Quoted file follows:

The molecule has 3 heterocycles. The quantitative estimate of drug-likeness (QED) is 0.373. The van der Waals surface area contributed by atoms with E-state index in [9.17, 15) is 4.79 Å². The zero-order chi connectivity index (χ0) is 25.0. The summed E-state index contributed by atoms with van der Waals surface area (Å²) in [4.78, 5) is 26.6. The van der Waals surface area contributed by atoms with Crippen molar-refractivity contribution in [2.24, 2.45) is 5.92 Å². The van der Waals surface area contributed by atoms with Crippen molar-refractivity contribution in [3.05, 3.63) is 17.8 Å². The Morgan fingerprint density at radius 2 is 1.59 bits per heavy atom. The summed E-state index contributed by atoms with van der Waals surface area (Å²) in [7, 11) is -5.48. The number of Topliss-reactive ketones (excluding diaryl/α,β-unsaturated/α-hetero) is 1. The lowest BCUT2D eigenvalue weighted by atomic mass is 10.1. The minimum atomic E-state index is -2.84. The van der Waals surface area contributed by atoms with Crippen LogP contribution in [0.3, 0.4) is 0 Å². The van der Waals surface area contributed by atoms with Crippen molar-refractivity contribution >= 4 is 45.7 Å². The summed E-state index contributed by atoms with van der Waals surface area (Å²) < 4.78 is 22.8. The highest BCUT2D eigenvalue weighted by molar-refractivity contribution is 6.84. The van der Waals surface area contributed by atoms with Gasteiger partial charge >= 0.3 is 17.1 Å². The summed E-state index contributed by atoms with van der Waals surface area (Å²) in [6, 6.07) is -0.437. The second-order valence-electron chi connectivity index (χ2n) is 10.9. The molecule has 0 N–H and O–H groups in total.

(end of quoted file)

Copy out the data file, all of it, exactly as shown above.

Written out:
The molecule has 3 heterocycles. The quantitative estimate of drug-likeness (QED) is 0.373. The van der Waals surface area contributed by atoms with E-state index in [9.17, 15) is 4.79 Å². The zero-order chi connectivity index (χ0) is 25.0. The summed E-state index contributed by atoms with van der Waals surface area (Å²) in [4.78, 5) is 26.6. The van der Waals surface area contributed by atoms with Crippen molar-refractivity contribution in [2.24, 2.45) is 5.92 Å². The van der Waals surface area contributed by atoms with Crippen molar-refractivity contribution in [3.05, 3.63) is 17.8 Å². The Morgan fingerprint density at radius 2 is 1.59 bits per heavy atom. The summed E-state index contributed by atoms with van der Waals surface area (Å²) in [7, 11) is -5.48. The number of Topliss-reactive ketones (excluding diaryl/α,β-unsaturated/α-hetero) is 1. The lowest BCUT2D eigenvalue weighted by atomic mass is 10.1. The minimum atomic E-state index is -2.84. The van der Waals surface area contributed by atoms with Crippen LogP contribution in [0.3, 0.4) is 0 Å². The van der Waals surface area contributed by atoms with Crippen molar-refractivity contribution >= 4 is 45.7 Å². The summed E-state index contributed by atoms with van der Waals surface area (Å²) < 4.78 is 22.8. The highest BCUT2D eigenvalue weighted by molar-refractivity contribution is 6.84. The van der Waals surface area contributed by atoms with Gasteiger partial charge >= 0.3 is 17.1 Å². The summed E-state index contributed by atoms with van der Waals surface area (Å²) in [6, 6.07) is -0.437. The second-order valence-electron chi connectivity index (χ2n) is 10.9. The molecule has 0 N–H and O–H groups in total.